HomeLifestyleHeatwaves In India: All You Need To Know To Protect Yourself

Heatwaves In India: All You Need To Know To Protect Yourself

Heatwaves in India have become more frequent and intense in recent years due to climate change. Heatwaves are prolonged periods of abnormally high temperatures, often exceeding 40°C (104°F), and can occur in various parts of India, particularly during the summer months of April to June.

They can have severe health impacts, including heat exhaustion, heatstroke, dehydration, and even death, especially among vulnerable populations such as the elderly, children, and those with pre-existing health conditions. Heat-related illnesses can strain healthcare systems and have economic consequences.

These are influenced by various environmental factors, including urbanization, deforestation, and air pollution. Urban areas with concrete structures, limited green spaces, and increased heat-absorbing surfaces can experience the “urban heat island” effect, leading to higher temperatures.

“Heat exhaustion cases are on the rise due to increased temperature and humidity, resulting in dehydration and depleted sodium levels. Patients typically present with a history of heat exposure, along with symptoms of weakness, fatigue, and dry mouth. In addition, there seems to be an uptick in cases of influenza, possibly due to increased consumption of cold beverages,” says Dr Kishor Sathe, Consultant, Emergency Medicine, P.D. Hinduja Hospital & MRC, Mahim.

Who and What gets affected most?

Dr Honey Savla, Internal Medicine, Wockhardt Hospitals, Mumbai Central, says, “The health impacts of heat waves majorly involve dehydration, heat cramps, heat exhaustion, heat stroke, etc. It can cause acute kidney injury due to dehydration, cardiac arrest, and even neurological issues like confusion.”

The elderly and young children are more susceptible to heat exhaustion, often exhibiting its symptoms rather than heat stroke. 

What happens during a heat wave?

“During a heat wave, the body loses water and sodium, which can lead to brain, kidney, liver, and muscle injuries. Patients who have suffered from a heat stroke undergo rectal temperature checks to assess their core temperature,” adds Dr Sathe.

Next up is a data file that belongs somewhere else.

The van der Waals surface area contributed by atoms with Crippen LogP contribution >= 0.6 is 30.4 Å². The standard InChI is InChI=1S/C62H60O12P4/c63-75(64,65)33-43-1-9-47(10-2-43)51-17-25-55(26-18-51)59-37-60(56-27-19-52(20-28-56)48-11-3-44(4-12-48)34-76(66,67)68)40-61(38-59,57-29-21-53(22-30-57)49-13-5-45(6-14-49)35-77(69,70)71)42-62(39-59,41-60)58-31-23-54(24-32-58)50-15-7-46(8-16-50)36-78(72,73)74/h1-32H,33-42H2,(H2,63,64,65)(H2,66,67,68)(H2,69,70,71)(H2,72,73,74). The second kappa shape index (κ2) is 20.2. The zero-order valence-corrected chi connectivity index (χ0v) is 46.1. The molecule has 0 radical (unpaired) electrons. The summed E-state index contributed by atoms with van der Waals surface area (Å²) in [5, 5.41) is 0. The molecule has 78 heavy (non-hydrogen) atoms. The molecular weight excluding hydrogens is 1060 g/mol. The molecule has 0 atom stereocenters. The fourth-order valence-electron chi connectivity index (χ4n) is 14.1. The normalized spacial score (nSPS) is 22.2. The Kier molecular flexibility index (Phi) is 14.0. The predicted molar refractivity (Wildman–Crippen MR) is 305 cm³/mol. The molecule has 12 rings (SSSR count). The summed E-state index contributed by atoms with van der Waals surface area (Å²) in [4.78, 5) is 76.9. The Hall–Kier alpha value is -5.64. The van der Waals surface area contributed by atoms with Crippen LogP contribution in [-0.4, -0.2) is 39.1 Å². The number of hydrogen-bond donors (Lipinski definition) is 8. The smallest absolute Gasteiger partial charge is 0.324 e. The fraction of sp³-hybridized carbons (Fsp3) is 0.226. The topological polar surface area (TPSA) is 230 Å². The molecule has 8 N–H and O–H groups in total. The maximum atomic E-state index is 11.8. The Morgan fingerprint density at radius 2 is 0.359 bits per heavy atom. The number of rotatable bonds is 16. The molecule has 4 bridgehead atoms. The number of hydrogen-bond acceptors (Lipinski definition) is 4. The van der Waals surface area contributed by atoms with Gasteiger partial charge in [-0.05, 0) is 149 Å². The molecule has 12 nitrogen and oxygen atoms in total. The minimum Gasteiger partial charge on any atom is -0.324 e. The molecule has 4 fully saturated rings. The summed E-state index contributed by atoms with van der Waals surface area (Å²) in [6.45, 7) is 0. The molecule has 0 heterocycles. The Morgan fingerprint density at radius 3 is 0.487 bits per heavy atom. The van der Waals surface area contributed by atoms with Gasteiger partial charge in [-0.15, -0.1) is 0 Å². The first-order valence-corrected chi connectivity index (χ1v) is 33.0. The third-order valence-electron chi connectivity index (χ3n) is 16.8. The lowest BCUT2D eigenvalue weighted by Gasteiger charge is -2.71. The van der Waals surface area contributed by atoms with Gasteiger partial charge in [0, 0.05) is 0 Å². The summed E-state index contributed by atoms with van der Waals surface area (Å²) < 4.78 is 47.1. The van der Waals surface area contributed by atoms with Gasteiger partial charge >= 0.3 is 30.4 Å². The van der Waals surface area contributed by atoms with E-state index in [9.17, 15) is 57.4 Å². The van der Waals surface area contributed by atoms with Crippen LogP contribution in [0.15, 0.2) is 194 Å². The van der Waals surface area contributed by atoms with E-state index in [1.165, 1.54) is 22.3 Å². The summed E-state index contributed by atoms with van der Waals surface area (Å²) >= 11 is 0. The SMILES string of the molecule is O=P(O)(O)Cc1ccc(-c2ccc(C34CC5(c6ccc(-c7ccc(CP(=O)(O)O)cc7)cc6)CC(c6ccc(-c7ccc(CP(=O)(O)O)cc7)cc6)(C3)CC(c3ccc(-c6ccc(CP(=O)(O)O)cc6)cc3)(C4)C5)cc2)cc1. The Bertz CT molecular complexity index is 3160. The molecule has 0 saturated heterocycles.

How to protect yourself?

The main treatment involves cooling your body down as soon as possible. “Medical professionals can do this in different ways. It might involve using a fan to blow air on wet skin, pouring cold water over you, or putting you in an ice bath. If possible, this might be done before taking you to the hospital,” adds Dr Savla.

Treatment involves cooling the body to bring the temperature back to normal and administering cold IV fluids to replenish lost sodium levels and combat dehydration. A history of previous heat stroke should also be taken into account.

“To avoid heat-related illnesses, it is recommended to stay indoors when weather warnings are issued, wear loose cotton clothing, and carry an umbrella or wear sunglasses when venturing outside. Additionally, consume fluids with sodium to remain hydrated. If symptoms persist, seek medical attention immediately,” signs off Dr Sathe.

Efforts to mitigate and adapt to heatwaves in India include early warning systems, heat action plans, promoting green spaces in urban areas, improving access to drinking water, and raising awareness about heat-related illnesses. Long-term measures to tackle climate change, reduce greenhouse gas emissions, and promote sustainable practices are also crucial in addressing the underlying causes of heatwaves.

Read all the Latest Lifestyle News here

Stay Connected
Must Read
You might also like


Please enter your comment!
Please enter your name here